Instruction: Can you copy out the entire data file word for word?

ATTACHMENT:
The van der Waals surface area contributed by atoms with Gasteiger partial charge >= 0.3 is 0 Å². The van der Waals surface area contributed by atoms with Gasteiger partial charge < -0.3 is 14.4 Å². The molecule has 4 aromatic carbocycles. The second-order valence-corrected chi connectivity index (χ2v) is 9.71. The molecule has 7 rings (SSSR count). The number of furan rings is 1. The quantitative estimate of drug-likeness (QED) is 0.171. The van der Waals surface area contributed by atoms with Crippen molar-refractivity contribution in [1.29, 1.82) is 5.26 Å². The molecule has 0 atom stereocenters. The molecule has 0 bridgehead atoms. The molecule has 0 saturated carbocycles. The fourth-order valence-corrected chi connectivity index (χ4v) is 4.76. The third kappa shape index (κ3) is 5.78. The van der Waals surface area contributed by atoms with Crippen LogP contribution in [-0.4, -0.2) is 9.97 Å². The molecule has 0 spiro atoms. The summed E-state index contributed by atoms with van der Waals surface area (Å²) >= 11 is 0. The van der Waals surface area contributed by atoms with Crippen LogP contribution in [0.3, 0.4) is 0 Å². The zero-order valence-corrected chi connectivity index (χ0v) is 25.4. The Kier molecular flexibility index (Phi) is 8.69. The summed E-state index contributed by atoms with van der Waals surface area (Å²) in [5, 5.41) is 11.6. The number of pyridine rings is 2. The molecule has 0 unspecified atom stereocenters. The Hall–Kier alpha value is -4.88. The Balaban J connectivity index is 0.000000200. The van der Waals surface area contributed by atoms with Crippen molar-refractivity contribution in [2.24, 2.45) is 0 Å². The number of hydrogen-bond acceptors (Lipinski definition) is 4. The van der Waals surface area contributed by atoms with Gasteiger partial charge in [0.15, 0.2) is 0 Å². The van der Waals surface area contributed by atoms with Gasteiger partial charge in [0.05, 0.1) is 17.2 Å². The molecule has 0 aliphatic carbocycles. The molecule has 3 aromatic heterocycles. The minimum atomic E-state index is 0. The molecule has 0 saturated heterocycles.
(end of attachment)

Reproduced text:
The van der Waals surface area contributed by atoms with Gasteiger partial charge >= 0.3 is 0 Å². The van der Waals surface area contributed by atoms with Gasteiger partial charge < -0.3 is 14.4 Å². The molecule has 4 aromatic carbocycles. The second-order valence-corrected chi connectivity index (χ2v) is 9.71. The molecule has 7 rings (SSSR count). The number of furan rings is 1. The quantitative estimate of drug-likeness (QED) is 0.171. The van der Waals surface area contributed by atoms with Crippen molar-refractivity contribution in [1.29, 1.82) is 5.26 Å². The molecule has 0 atom stereocenters. The molecule has 0 bridgehead atoms. The molecule has 0 saturated carbocycles. The fourth-order valence-corrected chi connectivity index (χ4v) is 4.76. The third kappa shape index (κ3) is 5.78. The van der Waals surface area contributed by atoms with Crippen LogP contribution in [-0.4, -0.2) is 9.97 Å². The molecule has 0 spiro atoms. The summed E-state index contributed by atoms with van der Waals surface area (Å²) >= 11 is 0. The van der Waals surface area contributed by atoms with Crippen LogP contribution in [0.3, 0.4) is 0 Å². The zero-order valence-corrected chi connectivity index (χ0v) is 25.4. The Kier molecular flexibility index (Phi) is 8.69. The summed E-state index contributed by atoms with van der Waals surface area (Å²) in [5, 5.41) is 11.6. The number of pyridine rings is 2. The molecule has 0 unspecified atom stereocenters. The Hall–Kier alpha value is -4.88. The Balaban J connectivity index is 0.000000200. The van der Waals surface area contributed by atoms with Crippen molar-refractivity contribution in [2.24, 2.45) is 0 Å². The number of hydrogen-bond acceptors (Lipinski definition) is 4. The van der Waals surface area contributed by atoms with Gasteiger partial charge in [0.15, 0.2) is 0 Å². The van der Waals surface area contributed by atoms with Gasteiger partial charge in [0.05, 0.1) is 17.2 Å². The molecule has 0 aliphatic carbocycles. The molecule has 3 aromatic heterocycles. The minimum atomic E-state index is 0. The molecule has 0 saturated heterocycles.